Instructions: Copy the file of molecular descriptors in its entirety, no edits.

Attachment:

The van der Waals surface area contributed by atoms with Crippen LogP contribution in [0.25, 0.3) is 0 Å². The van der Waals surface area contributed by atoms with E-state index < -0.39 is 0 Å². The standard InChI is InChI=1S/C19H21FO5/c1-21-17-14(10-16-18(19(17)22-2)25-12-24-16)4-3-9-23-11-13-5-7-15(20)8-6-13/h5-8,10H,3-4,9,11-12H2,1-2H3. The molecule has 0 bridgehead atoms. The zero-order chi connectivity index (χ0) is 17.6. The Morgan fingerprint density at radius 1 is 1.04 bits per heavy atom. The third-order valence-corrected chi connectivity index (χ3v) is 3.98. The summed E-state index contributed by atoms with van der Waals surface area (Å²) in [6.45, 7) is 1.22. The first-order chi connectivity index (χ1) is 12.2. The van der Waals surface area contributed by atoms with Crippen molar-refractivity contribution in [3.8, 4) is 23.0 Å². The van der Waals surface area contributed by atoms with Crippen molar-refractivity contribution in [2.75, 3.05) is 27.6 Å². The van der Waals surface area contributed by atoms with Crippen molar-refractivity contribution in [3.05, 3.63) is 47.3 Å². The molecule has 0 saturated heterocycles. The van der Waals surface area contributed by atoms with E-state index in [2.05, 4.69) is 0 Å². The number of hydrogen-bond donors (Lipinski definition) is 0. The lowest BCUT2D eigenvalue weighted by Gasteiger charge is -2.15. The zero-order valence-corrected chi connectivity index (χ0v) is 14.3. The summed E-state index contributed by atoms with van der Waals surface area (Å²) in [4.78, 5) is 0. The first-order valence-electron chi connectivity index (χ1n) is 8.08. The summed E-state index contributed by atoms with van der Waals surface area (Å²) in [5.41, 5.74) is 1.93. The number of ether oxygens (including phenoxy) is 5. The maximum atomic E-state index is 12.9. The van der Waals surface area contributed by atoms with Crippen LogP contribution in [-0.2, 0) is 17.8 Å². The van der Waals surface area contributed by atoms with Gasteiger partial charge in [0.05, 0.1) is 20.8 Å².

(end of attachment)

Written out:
The van der Waals surface area contributed by atoms with Crippen LogP contribution in [0.25, 0.3) is 0 Å². The van der Waals surface area contributed by atoms with E-state index < -0.39 is 0 Å². The standard InChI is InChI=1S/C19H21FO5/c1-21-17-14(10-16-18(19(17)22-2)25-12-24-16)4-3-9-23-11-13-5-7-15(20)8-6-13/h5-8,10H,3-4,9,11-12H2,1-2H3. The molecule has 0 bridgehead atoms. The zero-order chi connectivity index (χ0) is 17.6. The Morgan fingerprint density at radius 1 is 1.04 bits per heavy atom. The third-order valence-corrected chi connectivity index (χ3v) is 3.98. The summed E-state index contributed by atoms with van der Waals surface area (Å²) in [6.45, 7) is 1.22. The first-order chi connectivity index (χ1) is 12.2. The van der Waals surface area contributed by atoms with Crippen molar-refractivity contribution in [3.8, 4) is 23.0 Å². The van der Waals surface area contributed by atoms with Crippen molar-refractivity contribution in [2.75, 3.05) is 27.6 Å². The van der Waals surface area contributed by atoms with Crippen molar-refractivity contribution in [3.05, 3.63) is 47.3 Å². The molecule has 0 saturated heterocycles. The van der Waals surface area contributed by atoms with E-state index in [2.05, 4.69) is 0 Å². The number of hydrogen-bond donors (Lipinski definition) is 0. The lowest BCUT2D eigenvalue weighted by Gasteiger charge is -2.15. The zero-order valence-corrected chi connectivity index (χ0v) is 14.3. The summed E-state index contributed by atoms with van der Waals surface area (Å²) in [4.78, 5) is 0. The first-order valence-electron chi connectivity index (χ1n) is 8.08. The summed E-state index contributed by atoms with van der Waals surface area (Å²) in [5.41, 5.74) is 1.93. The number of ether oxygens (including phenoxy) is 5. The maximum atomic E-state index is 12.9. The van der Waals surface area contributed by atoms with Crippen LogP contribution in [-0.2, 0) is 17.8 Å². The van der Waals surface area contributed by atoms with Gasteiger partial charge in [0.05, 0.1) is 20.8 Å².